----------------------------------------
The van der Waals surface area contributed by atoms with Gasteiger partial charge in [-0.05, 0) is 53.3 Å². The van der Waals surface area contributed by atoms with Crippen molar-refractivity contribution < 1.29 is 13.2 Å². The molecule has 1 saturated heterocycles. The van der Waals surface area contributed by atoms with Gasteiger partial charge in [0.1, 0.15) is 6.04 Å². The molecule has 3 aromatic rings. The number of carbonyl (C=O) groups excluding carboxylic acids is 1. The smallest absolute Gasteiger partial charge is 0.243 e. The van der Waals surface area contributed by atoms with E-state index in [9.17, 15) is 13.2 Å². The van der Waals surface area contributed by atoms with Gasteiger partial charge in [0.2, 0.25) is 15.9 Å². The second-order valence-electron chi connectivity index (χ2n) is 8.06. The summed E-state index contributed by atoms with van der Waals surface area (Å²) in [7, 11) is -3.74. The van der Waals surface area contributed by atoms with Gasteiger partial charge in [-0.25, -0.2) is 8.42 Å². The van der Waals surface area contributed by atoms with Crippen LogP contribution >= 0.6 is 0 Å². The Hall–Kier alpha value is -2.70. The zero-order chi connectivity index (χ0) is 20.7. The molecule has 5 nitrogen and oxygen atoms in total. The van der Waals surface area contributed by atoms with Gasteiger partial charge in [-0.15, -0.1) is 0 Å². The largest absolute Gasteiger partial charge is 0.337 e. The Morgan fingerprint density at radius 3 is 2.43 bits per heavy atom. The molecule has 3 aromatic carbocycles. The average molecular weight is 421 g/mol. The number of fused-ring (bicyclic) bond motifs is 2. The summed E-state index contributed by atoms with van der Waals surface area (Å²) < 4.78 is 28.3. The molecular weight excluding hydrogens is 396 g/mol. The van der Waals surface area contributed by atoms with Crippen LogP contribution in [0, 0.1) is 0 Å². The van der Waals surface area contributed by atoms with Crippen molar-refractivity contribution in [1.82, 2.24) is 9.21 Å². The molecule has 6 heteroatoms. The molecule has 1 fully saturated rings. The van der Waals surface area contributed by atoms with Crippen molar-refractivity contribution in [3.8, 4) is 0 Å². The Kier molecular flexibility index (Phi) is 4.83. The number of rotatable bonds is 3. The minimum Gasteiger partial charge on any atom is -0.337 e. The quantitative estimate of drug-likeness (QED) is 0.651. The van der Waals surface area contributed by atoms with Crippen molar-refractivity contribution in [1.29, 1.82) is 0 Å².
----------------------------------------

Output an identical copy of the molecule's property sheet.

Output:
The van der Waals surface area contributed by atoms with Gasteiger partial charge in [-0.05, 0) is 53.3 Å². The van der Waals surface area contributed by atoms with Crippen molar-refractivity contribution < 1.29 is 13.2 Å². The molecule has 1 saturated heterocycles. The van der Waals surface area contributed by atoms with Gasteiger partial charge in [0.1, 0.15) is 6.04 Å². The molecule has 3 aromatic rings. The number of carbonyl (C=O) groups excluding carboxylic acids is 1. The smallest absolute Gasteiger partial charge is 0.243 e. The van der Waals surface area contributed by atoms with E-state index in [9.17, 15) is 13.2 Å². The van der Waals surface area contributed by atoms with Gasteiger partial charge in [0.2, 0.25) is 15.9 Å². The second-order valence-electron chi connectivity index (χ2n) is 8.06. The summed E-state index contributed by atoms with van der Waals surface area (Å²) in [7, 11) is -3.74. The van der Waals surface area contributed by atoms with Gasteiger partial charge in [-0.25, -0.2) is 8.42 Å². The van der Waals surface area contributed by atoms with Crippen LogP contribution >= 0.6 is 0 Å². The Hall–Kier alpha value is -2.70. The zero-order chi connectivity index (χ0) is 20.7. The molecule has 5 nitrogen and oxygen atoms in total. The van der Waals surface area contributed by atoms with Gasteiger partial charge in [-0.15, -0.1) is 0 Å². The largest absolute Gasteiger partial charge is 0.337 e. The Morgan fingerprint density at radius 3 is 2.43 bits per heavy atom. The molecule has 3 aromatic carbocycles. The average molecular weight is 421 g/mol. The number of fused-ring (bicyclic) bond motifs is 2. The summed E-state index contributed by atoms with van der Waals surface area (Å²) < 4.78 is 28.3. The molecular weight excluding hydrogens is 396 g/mol. The van der Waals surface area contributed by atoms with Crippen LogP contribution in [0, 0.1) is 0 Å². The van der Waals surface area contributed by atoms with Crippen molar-refractivity contribution in [1.82, 2.24) is 9.21 Å². The molecule has 6 heteroatoms. The molecule has 1 fully saturated rings. The van der Waals surface area contributed by atoms with Crippen molar-refractivity contribution in [3.8, 4) is 0 Å². The Kier molecular flexibility index (Phi) is 4.83. The number of rotatable bonds is 3. The minimum Gasteiger partial charge on any atom is -0.337 e. The quantitative estimate of drug-likeness (QED) is 0.651. The van der Waals surface area contributed by atoms with Crippen molar-refractivity contribution in [1.29, 1.82) is 0 Å².